Demo, 2000 Polychromed neoprene and styrofoam 112 x 125 x 120 in.


EXHIBITED Heide Fasnacht: New Sculpture and Drawings, Bill Maynes Gallery, New York, 2000 Heide Fasnacht: Strange Attractors, Anderson Galleries, Virginia Commonwealth University, Richmond, 2004 LITERATURE Nancy Princethal. “Heide Fasnacht: Exploded View.” Art in America, February 2001, pp. 124–29, ill. Heide Fasnacht: Strange Attractors. Exhibition catalogue. Texts by Ted Potter, Edward Albee, and Raphael Rubinstein. Richmond: Virginia Commonwealth University, 2004, p. 13, 25–27, ill. Jean Robertson and Craig McDaniel. Themes of Contemporary Art: Visual Art after 1980. 2nd ed. New York: Oxford University Press, 2010, pp. 111–13, 145, ill.



Three Buildings, 2000–01 Colored pencil on paper 59 3/4 x 40 7/8 in. EXHIBITED Heide Fasnacht, Galeria Trama, Barcelona, 2003 Heide Fasnacht: Strange Attractors, Anderson Gallery, School of the Arts, Virginia Commonwealth University, Richmond, 2004 Drawn to Sublime, Kent Gallery, New York, 2005 Entre chien et loup, Kent Gallery, New York, 2008 LITERATURE Nancy Princenthal. Heide Fasnacht: Drawn to Sublime. New York: Kent Gallery, 2003, p. 41, ill. Heide Fasnacht: Strange Attractors. Exhibition catalogue. Texts by Ted Potter, Edward Albee, and Raphael Rubinstein. Richmond: Virginia Commonwealth University, 2004, p. 23, 34, ill. Heide Fasnacht. “Interview with Heide Fasnacht.” Interview by Patrick Hebron. Bard College Journal of the Moving Image, no. 1, spring 2005, pp. 50–54. Entre chien et loup. Exhibtion catalogue. New York: Kent Gallery, 2008, pp. 52–53, ill. 24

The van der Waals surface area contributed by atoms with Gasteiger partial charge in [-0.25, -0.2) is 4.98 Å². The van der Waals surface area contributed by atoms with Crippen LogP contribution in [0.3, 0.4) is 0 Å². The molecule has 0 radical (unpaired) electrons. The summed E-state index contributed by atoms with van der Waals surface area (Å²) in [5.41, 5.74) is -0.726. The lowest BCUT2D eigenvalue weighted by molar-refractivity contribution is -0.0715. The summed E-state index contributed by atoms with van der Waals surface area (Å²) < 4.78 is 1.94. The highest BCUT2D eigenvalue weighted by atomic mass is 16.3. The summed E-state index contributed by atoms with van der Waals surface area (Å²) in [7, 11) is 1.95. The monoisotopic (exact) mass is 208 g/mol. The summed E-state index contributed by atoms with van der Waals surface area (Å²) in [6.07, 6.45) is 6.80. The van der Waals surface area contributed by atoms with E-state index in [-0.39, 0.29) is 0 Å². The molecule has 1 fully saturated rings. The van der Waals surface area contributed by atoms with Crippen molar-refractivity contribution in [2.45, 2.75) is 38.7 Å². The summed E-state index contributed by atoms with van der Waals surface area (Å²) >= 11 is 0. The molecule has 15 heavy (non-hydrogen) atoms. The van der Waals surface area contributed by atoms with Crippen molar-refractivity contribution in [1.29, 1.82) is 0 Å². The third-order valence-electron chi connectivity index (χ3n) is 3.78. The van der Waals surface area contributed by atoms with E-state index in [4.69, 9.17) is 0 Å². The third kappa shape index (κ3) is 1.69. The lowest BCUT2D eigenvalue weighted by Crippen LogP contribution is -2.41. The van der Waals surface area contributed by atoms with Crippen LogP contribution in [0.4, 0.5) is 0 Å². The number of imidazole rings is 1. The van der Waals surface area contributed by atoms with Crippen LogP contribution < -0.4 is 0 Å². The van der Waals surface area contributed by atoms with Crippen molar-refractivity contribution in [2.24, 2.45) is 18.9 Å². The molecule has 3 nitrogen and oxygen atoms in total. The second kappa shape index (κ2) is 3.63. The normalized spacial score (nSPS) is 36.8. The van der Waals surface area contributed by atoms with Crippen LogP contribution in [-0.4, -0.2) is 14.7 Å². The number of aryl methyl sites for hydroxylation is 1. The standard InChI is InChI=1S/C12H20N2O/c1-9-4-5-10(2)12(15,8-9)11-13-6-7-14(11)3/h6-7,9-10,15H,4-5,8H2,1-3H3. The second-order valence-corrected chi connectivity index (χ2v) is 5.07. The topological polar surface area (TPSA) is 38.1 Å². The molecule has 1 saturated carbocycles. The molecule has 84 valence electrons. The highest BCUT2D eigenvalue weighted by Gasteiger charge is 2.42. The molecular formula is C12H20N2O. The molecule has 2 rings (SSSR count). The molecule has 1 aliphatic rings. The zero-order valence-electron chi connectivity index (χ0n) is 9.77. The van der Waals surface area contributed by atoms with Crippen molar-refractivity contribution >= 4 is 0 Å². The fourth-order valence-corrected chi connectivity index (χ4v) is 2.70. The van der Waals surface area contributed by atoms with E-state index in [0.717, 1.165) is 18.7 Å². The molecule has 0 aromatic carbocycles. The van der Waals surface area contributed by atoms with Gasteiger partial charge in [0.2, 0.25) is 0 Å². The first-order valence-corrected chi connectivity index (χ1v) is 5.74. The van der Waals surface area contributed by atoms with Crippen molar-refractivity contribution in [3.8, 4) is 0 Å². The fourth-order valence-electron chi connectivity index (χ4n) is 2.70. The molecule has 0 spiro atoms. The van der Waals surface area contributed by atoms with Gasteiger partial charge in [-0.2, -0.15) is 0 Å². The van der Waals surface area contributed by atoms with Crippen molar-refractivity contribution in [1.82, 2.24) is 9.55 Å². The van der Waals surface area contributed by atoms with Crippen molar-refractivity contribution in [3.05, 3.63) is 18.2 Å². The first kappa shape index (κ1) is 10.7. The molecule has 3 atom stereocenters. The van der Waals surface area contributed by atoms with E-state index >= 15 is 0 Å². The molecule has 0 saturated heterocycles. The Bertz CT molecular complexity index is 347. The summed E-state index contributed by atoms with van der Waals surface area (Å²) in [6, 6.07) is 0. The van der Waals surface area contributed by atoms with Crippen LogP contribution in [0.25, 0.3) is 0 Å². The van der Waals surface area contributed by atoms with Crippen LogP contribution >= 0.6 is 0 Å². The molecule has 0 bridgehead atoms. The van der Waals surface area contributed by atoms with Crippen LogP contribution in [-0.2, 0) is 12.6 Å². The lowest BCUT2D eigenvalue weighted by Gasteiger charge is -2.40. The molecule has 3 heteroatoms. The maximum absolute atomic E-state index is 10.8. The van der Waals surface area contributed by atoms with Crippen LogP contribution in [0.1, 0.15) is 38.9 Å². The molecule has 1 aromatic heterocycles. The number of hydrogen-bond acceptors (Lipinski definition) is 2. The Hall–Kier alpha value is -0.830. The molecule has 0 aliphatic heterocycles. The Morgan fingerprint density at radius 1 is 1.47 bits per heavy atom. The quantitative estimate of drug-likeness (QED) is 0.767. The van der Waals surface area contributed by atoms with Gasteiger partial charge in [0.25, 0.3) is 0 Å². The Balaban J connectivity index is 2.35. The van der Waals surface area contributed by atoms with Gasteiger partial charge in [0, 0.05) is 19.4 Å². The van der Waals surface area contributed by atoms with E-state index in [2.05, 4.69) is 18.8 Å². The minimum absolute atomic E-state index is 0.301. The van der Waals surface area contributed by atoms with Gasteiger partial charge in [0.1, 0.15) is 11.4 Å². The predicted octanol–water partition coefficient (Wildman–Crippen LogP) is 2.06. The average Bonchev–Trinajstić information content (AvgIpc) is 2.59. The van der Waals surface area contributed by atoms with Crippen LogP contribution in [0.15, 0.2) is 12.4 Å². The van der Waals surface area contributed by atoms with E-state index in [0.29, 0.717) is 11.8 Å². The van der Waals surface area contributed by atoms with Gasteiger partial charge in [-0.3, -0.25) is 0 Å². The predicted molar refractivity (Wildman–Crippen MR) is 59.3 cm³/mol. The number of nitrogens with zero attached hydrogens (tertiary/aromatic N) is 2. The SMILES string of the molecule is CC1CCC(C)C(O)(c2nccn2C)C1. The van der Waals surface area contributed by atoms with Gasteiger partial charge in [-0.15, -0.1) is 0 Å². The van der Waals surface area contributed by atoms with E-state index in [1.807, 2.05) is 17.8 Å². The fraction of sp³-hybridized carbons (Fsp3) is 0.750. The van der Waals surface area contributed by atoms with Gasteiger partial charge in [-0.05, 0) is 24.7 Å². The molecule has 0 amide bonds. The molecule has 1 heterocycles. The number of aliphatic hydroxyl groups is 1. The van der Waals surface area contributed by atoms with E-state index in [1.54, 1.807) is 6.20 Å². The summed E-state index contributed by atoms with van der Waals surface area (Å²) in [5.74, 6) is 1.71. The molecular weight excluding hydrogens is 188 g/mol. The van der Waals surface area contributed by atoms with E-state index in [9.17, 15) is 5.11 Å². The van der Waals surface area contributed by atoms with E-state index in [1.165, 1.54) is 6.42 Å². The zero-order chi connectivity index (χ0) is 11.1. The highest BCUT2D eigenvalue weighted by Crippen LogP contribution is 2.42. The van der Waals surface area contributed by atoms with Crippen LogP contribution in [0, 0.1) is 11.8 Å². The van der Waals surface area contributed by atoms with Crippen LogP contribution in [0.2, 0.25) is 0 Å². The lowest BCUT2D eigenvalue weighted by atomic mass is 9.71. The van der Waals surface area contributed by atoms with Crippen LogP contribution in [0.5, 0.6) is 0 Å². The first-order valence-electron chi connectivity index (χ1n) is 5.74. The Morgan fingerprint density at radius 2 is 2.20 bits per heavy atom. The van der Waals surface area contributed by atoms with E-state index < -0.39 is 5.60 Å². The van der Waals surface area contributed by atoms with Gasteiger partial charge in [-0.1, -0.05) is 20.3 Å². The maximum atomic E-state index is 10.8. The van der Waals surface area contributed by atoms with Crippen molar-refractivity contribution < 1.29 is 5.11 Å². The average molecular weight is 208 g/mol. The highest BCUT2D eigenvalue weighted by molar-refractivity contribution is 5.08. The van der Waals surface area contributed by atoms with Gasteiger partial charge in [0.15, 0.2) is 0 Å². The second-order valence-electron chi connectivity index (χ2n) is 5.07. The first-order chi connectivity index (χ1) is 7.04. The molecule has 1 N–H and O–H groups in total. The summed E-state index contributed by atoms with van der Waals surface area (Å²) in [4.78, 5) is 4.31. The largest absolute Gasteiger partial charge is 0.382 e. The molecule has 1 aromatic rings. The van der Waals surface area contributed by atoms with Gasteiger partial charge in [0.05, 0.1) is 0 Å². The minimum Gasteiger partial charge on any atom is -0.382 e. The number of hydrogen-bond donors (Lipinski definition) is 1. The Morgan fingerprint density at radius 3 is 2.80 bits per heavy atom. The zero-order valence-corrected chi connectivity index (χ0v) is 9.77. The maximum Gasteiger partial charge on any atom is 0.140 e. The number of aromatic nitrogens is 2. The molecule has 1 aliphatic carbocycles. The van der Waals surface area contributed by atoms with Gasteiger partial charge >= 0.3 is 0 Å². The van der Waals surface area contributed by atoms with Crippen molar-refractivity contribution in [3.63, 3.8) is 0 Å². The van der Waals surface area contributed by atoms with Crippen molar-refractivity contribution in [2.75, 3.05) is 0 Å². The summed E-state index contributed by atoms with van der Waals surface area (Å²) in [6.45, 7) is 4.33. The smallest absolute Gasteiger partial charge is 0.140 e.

Dear Mother, 1964 Oil on Masonite 48 x 48 in.

PROVENANCE Private Collection, Los Angeles EXHIBITED Llyn Foulkes, Rolf Nelson Gallery, Los Angeles, 1964 The West as Art, Palm Springs Desert Museum, Palm Springs, California, 1982

LITERATURE The West as Art: Changing Perceptions of Western Art in California Collections. Exhibition catalogue. Texts by Patricia Jean Trenton and Alexander Stoia. Palm Springs, CA: Palm Springs Desert Museum, 1982, p. 161, pl. 2. 26


Foot, 1963 Oil on wood 19 x 7 in.

PROVENANCE William Ransom Collection



Monument Valley III, 1999–2001/2014 Single-channel video with sound, eight-minute loop; Da-lite projection screen with tripod. Screen: 85 x 63 x 38 1/4 in. Unique

Monument Valley, located in the Navajo Reservation on the boarder between Arizona and Utah, continues to fascinate tourists worldwide, doubtless because of the mystique bestowed on it by the Hollywood Western. Typically, the “Western” transforms the genocidal history of the American West into heroic fiction, creating a myth of the frontier as retrospective justification for the eradication of Native American culture. Van der Heijden’s video challenges these narratives as it exposes their tenacity. Her video work Monument Valley combines footage from John Ford’s film The Searchers, a 1950s documentary about the making of the Ford film, and video taken by the artist on site.



Monument Valley I, 1999–2001 Single-channel video installation, eight-minute loop Edition of 5 EXHIBITED MFA Thesis Show, Times Square Gallery, Hunter College, 1999 Plastic Monuments, Subte, Montevideo, Uruguay, 2000 Mimic, GAle GAtes et al., Brooklyn, 2001 Videodrome II, Zenith Media Lounge, New Museum of Contemporary Art, New York, 2002 L’Image au revers du visible, La Cabane, Centre Contemporain d’Istres, Istres, France, 2005 Instants vidéo numériques et poétiques, Théatre Lida Atomica, Marseille, 2006 False Metaphors, Smart Project Space, Amsterdam, 2010 Dialogue Past, Present, Future, College of New Jersey Art Gallery, Ewing, NJ, 2013

Monument Valley II, 1999–2001 Single-channel video SCREENED Group Show, Momenta Art, Brooklyn, 2001 Dialogue #3, Thomas Erben Gallery, New York, 2002 6o Mostra de video independent & fenomenes interactius, Centre de Culturea Contemporania de Barcelona, 2002 Political Projects, Harvest Works, New York, 2003 Film @ 33, TURF, New York, 2003 VideoEvento 2003, Accademia Internazionale di Studi in Arte e Media, Turin, 2003 I Love Vidéo, Le Forum Itinérant, Musée d’Art Moderne et Contemporain de Strasbourg, 2004. Selected by Antoni Muntadas 32